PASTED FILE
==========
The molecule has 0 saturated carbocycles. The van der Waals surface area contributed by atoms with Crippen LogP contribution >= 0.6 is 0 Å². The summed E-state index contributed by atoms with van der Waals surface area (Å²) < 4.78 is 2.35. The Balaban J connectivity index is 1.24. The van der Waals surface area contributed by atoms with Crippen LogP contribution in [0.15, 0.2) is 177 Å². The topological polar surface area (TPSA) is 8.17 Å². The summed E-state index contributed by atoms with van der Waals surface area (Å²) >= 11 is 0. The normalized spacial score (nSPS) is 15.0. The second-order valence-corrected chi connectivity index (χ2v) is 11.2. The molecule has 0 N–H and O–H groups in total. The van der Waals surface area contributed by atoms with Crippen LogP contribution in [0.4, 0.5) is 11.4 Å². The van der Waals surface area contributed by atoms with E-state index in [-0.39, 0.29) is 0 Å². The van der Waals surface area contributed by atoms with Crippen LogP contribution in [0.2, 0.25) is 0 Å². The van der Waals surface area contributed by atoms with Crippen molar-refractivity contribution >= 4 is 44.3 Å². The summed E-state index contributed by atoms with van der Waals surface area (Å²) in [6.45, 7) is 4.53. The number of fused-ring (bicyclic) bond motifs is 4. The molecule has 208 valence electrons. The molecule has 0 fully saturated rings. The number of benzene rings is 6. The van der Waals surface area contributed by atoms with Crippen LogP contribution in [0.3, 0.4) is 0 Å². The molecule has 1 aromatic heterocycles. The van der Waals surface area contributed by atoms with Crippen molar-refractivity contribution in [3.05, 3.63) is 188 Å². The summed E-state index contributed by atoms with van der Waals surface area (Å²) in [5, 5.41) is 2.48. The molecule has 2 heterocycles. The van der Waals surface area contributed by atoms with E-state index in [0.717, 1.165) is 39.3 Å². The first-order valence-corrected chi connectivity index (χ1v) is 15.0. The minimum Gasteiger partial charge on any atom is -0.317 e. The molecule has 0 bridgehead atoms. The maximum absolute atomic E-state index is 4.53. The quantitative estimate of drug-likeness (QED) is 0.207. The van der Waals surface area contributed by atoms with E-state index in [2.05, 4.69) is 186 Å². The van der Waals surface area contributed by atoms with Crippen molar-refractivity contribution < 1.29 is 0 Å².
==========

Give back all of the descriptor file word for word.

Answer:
The molecule has 0 saturated carbocycles. The van der Waals surface area contributed by atoms with Crippen LogP contribution >= 0.6 is 0 Å². The summed E-state index contributed by atoms with van der Waals surface area (Å²) < 4.78 is 2.35. The Balaban J connectivity index is 1.24. The van der Waals surface area contributed by atoms with Crippen LogP contribution in [0.15, 0.2) is 177 Å². The topological polar surface area (TPSA) is 8.17 Å². The summed E-state index contributed by atoms with van der Waals surface area (Å²) >= 11 is 0. The normalized spacial score (nSPS) is 15.0. The second-order valence-corrected chi connectivity index (χ2v) is 11.2. The molecule has 0 N–H and O–H groups in total. The van der Waals surface area contributed by atoms with Crippen LogP contribution in [0.4, 0.5) is 11.4 Å². The van der Waals surface area contributed by atoms with E-state index in [-0.39, 0.29) is 0 Å². The van der Waals surface area contributed by atoms with Crippen LogP contribution in [0.2, 0.25) is 0 Å². The van der Waals surface area contributed by atoms with Crippen molar-refractivity contribution >= 4 is 44.3 Å². The summed E-state index contributed by atoms with van der Waals surface area (Å²) in [6.45, 7) is 4.53. The number of fused-ring (bicyclic) bond motifs is 4. The molecule has 208 valence electrons. The molecule has 0 fully saturated rings. The number of benzene rings is 6. The van der Waals surface area contributed by atoms with Crippen LogP contribution in [0.3, 0.4) is 0 Å². The molecule has 1 aromatic heterocycles. The van der Waals surface area contributed by atoms with Crippen molar-refractivity contribution in [3.05, 3.63) is 188 Å². The summed E-state index contributed by atoms with van der Waals surface area (Å²) in [5, 5.41) is 2.48. The molecule has 2 heterocycles. The van der Waals surface area contributed by atoms with E-state index in [0.717, 1.165) is 39.3 Å². The first-order valence-corrected chi connectivity index (χ1v) is 15.0. The minimum Gasteiger partial charge on any atom is -0.317 e. The molecule has 0 bridgehead atoms. The maximum absolute atomic E-state index is 4.53. The quantitative estimate of drug-likeness (QED) is 0.207. The van der Waals surface area contributed by atoms with E-state index in [2.05, 4.69) is 186 Å². The van der Waals surface area contributed by atoms with Crippen molar-refractivity contribution < 1.29 is 0 Å².